'... for I, the Lord your God, am a jealous God, punishing the children for the sins of the fathers to the third and fourth generation of those who hate me'.'

Never mind that the whole verse and the surrounding context actually says this:

4 'You shall not make for yourself an idol in the form of anything in heaven above or on the earth beneath or in the waters below. 5 You shall not bow down to them or worship them; for I, the LORD your God, am a jealous God, punishing the children for the sin of the fathers to the third and fourth generation of those who hate me, 6 but showing love to a thousand {generations} of those who love me and keep my commandments.'

That?s Exodus 20: 4, 5, and 6, peeps, not just a part of verse 5, which is the entire basis for the GC philosophy. The passage is, obviously, the Ten Commandments. It?s talking about idols."

(The poster goes on to describe the spooky exchange with this woman where she completely zones out as he explains the true scriptural perspective on the questions of demons and generational curses. My comment: Actually the blank stare or "deer in the headlights" look is the "freezeup" that comes when a person's cultic or in-group teachings are contradicted and they not only don't know what to think, but they have been manipulated into forgetting how to think, at least in that area. Read up on the mind control or thought reform techniques employed by religious and other leaders that turn active, willful beliefers into passive, parroting followers -- start with Twisted Scriptures by Mary Alice Chrnalogar or Releasing the Bonds by Steven Hassan, they're on Amazon.)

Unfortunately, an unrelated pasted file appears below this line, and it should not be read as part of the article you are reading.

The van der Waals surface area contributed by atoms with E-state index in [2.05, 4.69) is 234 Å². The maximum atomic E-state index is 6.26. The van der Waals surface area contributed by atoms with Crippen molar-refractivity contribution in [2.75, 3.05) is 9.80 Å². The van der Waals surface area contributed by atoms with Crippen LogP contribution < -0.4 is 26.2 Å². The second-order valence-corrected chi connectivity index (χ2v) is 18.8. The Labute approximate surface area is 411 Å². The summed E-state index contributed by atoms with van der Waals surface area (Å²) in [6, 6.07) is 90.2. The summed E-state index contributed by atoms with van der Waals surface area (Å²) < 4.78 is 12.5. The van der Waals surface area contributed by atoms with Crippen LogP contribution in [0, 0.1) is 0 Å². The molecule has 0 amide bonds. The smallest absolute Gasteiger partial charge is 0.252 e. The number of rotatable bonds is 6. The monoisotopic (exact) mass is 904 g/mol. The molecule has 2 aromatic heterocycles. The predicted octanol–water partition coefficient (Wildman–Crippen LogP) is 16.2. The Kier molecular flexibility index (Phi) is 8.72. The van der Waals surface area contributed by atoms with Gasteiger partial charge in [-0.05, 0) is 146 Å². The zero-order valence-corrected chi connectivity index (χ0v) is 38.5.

Weblogs: If you can't act, behave!

(via Worship Naked, a drama camp director presents a rundown of the types of drama brought on by kids and parents -- implying, of course, that kids learn their bad or good behavior from their parents)

"Finally, perhaps best of all, there?s always the Kid With Grace, the truly talented one who didn?t get the part she?d hoped for, because, much as you?d like, you can?t give every kid the lead, can?t make every theatre dream come true. So where can one find this Kid With Grace? Well, she?s the one on the phone with me now, listening as I offer her her choice of two other parts, neither the part, but still oh-so-important. And she?s the one hiding her disappointment with a poise belying her tender years. And she?s the one who breaks your heart when, again, you ask which part she prefers and she says, 'Well, which choice would make it easier for you to do the best possible show? That?s the part I want.'

Come to think of it, dread is not the right word. Not the right word at all."

Weblogs: Being nice to fundamentalists

(via Worship Naked)

"I tried to be delicate. I?m so good at delicate. Watch me try to tippy-toe:

'Well, Joey, I would exhort you to spend some time studying the whole of Scripture to see if it bears out this practice of deliverance of believers.'

Oh, yeah. Tippy Toe.